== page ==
Massive collection of memorabilia about 1930s actress Lilian Harvey goes under the hammer in Thornaby (From The Northern Echo)
For details on how to contact our editorial and commercial departments, click here
Thornaby auction house selling off collection of Lilian Harvey treasures
WHEN Antony Russell popped into a cinema in 1971 to see a revival of the internationally successful 1931 film The Congress Dances he was immediately smitten with the beautiful female lead, Lilian Harvey.
She had been dead for three years and and was a largely forgotten figure. But over the next 40 years he collected everything connected with the willowy actress who instantly captured his heart when he saw her on screen.
Now the number one fan of the star - born Helene Lilian Muriel Pape in Edmonton, North London, who started off in silent movies and made the move to "talkies" through her magnificent singing voice - has decided to part with his treasured collection of memorabilia - running to some 2,000 items - through Vectis of Thornaby on October 24.
The hoard which Mr Russell accumulated through flea markets and frequent visits to Berlin, where Lilian moved with her English mother and German father when she was eight, includes photographs, cigarette cards, postcards, theatre programmes and personal letters, but also dresses, furs and a silk shawl given to her by the Shah of Persia.
Her private telephone book containing the numbers and addresses of friends, including Marlene Dietrich is included, along with her cigarette holder, Nurses' Aide Corps certificate dated 1942, magazines in which she appeared on the front cover, and the diary from just before her death at 62.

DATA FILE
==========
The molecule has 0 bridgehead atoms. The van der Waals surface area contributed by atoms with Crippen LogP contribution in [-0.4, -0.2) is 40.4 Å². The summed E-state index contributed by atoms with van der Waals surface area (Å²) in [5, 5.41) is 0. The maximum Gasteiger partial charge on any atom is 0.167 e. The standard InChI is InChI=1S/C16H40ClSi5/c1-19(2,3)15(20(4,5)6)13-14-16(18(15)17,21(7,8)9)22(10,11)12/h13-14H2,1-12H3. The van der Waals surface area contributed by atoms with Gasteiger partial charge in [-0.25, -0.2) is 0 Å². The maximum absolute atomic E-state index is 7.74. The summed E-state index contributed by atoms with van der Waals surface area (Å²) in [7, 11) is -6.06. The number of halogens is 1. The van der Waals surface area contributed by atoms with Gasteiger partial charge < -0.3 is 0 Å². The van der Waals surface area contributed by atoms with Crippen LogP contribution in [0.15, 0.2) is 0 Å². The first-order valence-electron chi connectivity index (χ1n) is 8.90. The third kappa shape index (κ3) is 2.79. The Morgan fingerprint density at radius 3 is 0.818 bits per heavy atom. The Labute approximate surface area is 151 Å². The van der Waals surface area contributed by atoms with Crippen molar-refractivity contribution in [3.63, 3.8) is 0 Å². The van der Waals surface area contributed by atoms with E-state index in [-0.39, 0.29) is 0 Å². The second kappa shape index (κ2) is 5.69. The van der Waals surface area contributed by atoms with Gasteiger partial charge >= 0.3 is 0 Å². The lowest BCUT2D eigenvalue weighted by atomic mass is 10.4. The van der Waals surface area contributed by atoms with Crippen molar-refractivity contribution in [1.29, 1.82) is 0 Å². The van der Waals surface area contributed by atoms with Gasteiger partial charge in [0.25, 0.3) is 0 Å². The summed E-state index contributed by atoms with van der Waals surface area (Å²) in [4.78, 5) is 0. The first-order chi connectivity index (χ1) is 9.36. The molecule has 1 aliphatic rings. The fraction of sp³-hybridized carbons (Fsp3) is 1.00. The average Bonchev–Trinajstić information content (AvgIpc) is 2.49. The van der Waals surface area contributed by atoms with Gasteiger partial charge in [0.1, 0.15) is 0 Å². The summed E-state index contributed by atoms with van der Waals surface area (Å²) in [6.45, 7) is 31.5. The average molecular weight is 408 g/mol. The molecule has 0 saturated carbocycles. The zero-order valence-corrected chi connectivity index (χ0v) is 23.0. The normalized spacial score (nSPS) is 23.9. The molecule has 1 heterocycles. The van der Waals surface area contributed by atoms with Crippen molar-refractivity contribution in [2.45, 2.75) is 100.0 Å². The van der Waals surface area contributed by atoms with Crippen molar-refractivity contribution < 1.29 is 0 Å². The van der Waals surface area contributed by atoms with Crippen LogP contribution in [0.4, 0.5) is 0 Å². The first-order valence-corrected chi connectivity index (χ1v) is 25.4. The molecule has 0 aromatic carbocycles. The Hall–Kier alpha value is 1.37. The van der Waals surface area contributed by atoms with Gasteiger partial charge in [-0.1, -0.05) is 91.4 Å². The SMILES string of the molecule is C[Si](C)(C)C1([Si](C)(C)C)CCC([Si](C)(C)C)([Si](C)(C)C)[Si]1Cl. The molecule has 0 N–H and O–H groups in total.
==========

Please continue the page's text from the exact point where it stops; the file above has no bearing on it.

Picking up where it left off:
Mr Russell acquired many of the pieces from Lilian’s housekeeper Else (CORR) “Pitty” Worth, who inherited them on her employer’s death.
The auctioneers have no idea how much it might all fetch, although it is expected to run to a few thousand pounds.
After a spell in Hollywood Lilian fled Hitler's Germany, helping many Jews escape with her, and returned to Los Angeles as a nurse. After the war she lived in retirement on the French Riviera.
Mr Russell, a 72-year-old retired administrator from of Westbury-on-Trym, near Bristol, said: "When I watched watch The Congress Dances that day at the National Film Theatre, I was immediately smitten.
"She was so sweet and natural, a good dancer and extremely good looking. Quite simply, I find her enchanting."
Comments are closed on this article.